Open SourceMozilla Skywriter Becomes Part of Cloud Editor

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The Mozilla Skywriter project is no more. It’s moving from Mozilla, and the code is being integrated into the Cloud9 Editor (ACE).

Skywriter is a Mozilla Labs project to build a Web editor for the cloud. The project was first called Bespin, a reference to the cloud city from Star Wars.

Mozilla’s decision to end Skywriter as a Mozilla Labs effort does not mean the end of development for Skywriter-based technology, however. Still, it is indicative of a shift in focus at Mozilla that has occurred during the past year.

“The big change that happened is that Mozilla has said that we need to put more oomph behind our developer tools effort and get more things into Firefox and get more of a community built up around building developer tools for Firefox,” Kevin Dangoor, manager of developer tools at Mozilla, told “For those of us working on Skywriter, that became the bigger picture.”

Dangoor noted that the original plan was to still continue working on Skywriter as an embeddable code editor. Instead the Skywriter team met the development team from Cloud9 Editor and realized that there were many synergies in merging the two efforts.

“We had wanted to do a server side component and the way that had built Cloud9 IDE is exactly what we wanted to do,” Dangoor said. “The server side component was not that critical to our plans, so we decided to see what we could do together and so far it’s been great.”

Mozilla is using Skywriter already as part of the Mozilla add-on builder service that was formerly known as Flightdeck. The add-on builder enables users to use their browser as an interface to create Firefox extensions. Dangoor noted that add-on builder will be moving to the new ACE code soon.

At Mozilla, the Skywriter project had three full-time developers working on it as well as some outside contributors. As a result of the merger with the ACE project, Dangoor is hopeful that more developers will join the effort to the new editor moving forward.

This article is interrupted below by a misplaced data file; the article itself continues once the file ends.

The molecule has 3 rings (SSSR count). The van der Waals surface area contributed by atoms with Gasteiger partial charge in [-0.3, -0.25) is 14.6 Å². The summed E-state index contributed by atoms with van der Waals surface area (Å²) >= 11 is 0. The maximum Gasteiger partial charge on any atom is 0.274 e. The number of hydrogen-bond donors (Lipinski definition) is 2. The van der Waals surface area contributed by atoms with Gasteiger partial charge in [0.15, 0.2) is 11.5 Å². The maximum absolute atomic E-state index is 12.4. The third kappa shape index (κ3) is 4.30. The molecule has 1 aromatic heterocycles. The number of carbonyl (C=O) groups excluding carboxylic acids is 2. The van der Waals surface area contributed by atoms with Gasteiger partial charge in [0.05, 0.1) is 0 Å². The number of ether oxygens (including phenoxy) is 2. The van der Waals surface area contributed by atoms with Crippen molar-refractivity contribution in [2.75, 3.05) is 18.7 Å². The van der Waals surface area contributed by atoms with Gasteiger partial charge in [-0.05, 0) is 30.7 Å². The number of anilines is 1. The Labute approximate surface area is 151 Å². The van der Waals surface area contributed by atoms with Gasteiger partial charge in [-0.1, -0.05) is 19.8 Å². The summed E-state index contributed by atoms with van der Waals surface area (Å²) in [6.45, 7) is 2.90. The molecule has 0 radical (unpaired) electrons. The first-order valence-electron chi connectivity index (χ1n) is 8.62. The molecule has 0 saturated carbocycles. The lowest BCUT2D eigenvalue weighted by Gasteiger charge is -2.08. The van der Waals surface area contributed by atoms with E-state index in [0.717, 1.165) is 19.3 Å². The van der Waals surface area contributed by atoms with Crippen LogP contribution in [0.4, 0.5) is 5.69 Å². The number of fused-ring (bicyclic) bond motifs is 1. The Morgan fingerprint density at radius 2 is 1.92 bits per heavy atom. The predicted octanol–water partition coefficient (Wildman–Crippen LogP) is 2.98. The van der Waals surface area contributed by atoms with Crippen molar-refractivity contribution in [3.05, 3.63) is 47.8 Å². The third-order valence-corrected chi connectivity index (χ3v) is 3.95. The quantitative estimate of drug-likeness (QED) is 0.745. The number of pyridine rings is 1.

In terms of the Skywriter code merging with ACE, Dangoor explained that both projects have compatible open source licenses. As such, there are no problems with the Skywriter code being included with ACE.

“We had fully intended to have Skywriter as a separate project from ACE, but it just so happened that when we got all the code together, it just all ended up in the ACE repository,” Dangoor said. “We were collectively happy with what we had built — we had expected that there would be additional things that Skywriter would add, but that didn’t turn out to be the case.”

One of the key changes between what Mozilla had been building with Skywriter and what ACE offers is the use of the browser DOM instead of Canvas to deliver the editor. The Canvas tag is an emerging HTML5-driven specification that isn’t yet supported on all browsers.

“Canvas is really meant as a drawing surface and the main thing that made Skywriter fast is that it focused on drawing just the part of the file that the user is looking at,” Dangoor said. “ACE takes the same approach with DOM nodes.”

Dangoor noted that browsers have become increasingly fast with DOM. He added that ACE uses layers to support different features and takes advantage of features that browsers already have for performance.

Browser-based Web Dev Tools on the Rise

The market for browser-based code editors has grown since Mozilla first announced the Bespin project in 2009. Google (NASDAQ: GOOG) is now using an embeddable Web editor from Code Mirror as part of its Google Code project hosting. The Eclipse Foundation is working on its own Web-based editor called Orion.

“Competition is one of those things that shows that there is a market,” Dangoor said.

Looking beyond Mozilla’s involvement in ACE, he is building a roadmap for future Mozilla developer tools in 2011. He explained that developer tools is no longer part of Mozilla Labs, but is now part of the Firefox group.

“Firefox is our delivery mechanism for helping the open Web to have great development tools,” Dangoor said.

He added that tools will include new ways for Web designers to look at the DOM as well as CSS. New debugging tools for JavaScript are also likely to land on the roadmap as well.

“One of the big components that I want to see us do this year is a developer tools SDK for Firefox,” Dangoor said. “So that people that want to build developer tools have easy APIs to do that.”

Sean Michael Kerner is a senior editor at, the news service of, the network for technology professionals.

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